Brood parasites succeed by offloading the job of parenting to other species. The hosts’ own young suffer as a result of competition with the alien birds. If host birds fail to recognize eggs that are not their own, brood parasites can produce more offspring than would be possible if they simply raised their own.
Some bird species targeted by brood parasites can recognize a foreign egg. These birds will pierce or grasp the egg and eject it, abandon the parasitized nest or – in some cases – enshrine the parasite’s egg by building a new nest on top of the old one. This allows them to devote their parenting efforts solely to their own offspring.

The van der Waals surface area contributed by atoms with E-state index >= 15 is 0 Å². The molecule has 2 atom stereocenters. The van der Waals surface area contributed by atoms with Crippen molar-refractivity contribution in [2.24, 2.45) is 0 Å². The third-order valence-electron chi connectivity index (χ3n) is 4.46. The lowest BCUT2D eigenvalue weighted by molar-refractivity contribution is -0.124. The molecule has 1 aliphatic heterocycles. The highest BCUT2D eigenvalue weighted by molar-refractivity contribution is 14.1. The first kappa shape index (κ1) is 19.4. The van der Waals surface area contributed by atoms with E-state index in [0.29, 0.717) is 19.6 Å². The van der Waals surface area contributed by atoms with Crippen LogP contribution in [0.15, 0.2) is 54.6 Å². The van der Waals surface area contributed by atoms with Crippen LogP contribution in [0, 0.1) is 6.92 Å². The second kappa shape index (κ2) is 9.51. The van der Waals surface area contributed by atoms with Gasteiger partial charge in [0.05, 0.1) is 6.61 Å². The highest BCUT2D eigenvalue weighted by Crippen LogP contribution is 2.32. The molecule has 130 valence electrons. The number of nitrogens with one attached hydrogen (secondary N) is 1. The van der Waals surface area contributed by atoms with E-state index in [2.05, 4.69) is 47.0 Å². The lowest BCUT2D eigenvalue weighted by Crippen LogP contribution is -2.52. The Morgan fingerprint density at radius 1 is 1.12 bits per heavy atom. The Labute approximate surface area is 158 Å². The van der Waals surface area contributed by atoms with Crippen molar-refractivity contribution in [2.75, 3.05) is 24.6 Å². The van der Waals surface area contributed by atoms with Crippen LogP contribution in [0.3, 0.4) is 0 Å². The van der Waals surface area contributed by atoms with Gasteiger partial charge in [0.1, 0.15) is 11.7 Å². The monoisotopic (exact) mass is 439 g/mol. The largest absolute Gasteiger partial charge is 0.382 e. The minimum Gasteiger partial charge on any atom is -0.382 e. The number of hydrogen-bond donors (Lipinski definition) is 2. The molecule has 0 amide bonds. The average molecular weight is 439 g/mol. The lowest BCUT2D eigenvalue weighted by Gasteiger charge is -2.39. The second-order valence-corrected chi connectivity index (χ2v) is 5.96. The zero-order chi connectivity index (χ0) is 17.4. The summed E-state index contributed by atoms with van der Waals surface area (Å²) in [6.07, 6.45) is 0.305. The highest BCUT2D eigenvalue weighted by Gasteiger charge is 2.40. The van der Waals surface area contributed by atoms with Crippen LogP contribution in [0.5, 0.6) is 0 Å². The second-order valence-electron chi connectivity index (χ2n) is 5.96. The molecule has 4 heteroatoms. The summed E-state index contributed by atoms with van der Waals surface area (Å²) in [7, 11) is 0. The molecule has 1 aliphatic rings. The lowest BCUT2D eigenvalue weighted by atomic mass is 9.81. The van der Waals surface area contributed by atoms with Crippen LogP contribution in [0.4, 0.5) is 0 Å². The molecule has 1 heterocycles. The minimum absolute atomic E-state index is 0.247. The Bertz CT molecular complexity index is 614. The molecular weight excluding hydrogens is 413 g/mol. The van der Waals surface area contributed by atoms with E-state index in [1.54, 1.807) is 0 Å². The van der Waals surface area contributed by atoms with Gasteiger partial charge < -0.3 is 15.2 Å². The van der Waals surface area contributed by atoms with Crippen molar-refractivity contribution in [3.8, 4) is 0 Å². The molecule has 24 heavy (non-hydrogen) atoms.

The failure of some host birds to recognize foreign eggs in their own nests is somewhat perplexing, said Mark Hauber, a professor of evolution, ecology and behavior at the University of Illinois Urbana-Champaign, who co-led the new research with Ian Ausprey, a recent doctoral graduate at the University of Florida department of biology and the Florida Museum of Natural History.
“Birds have much better vision overall than we do as humans. They have four color receptors instead of our three. They also can see into the ultraviolet range,” Hauber said. “What we did not know before this study was whether their eyes are adapted to egg rejection.”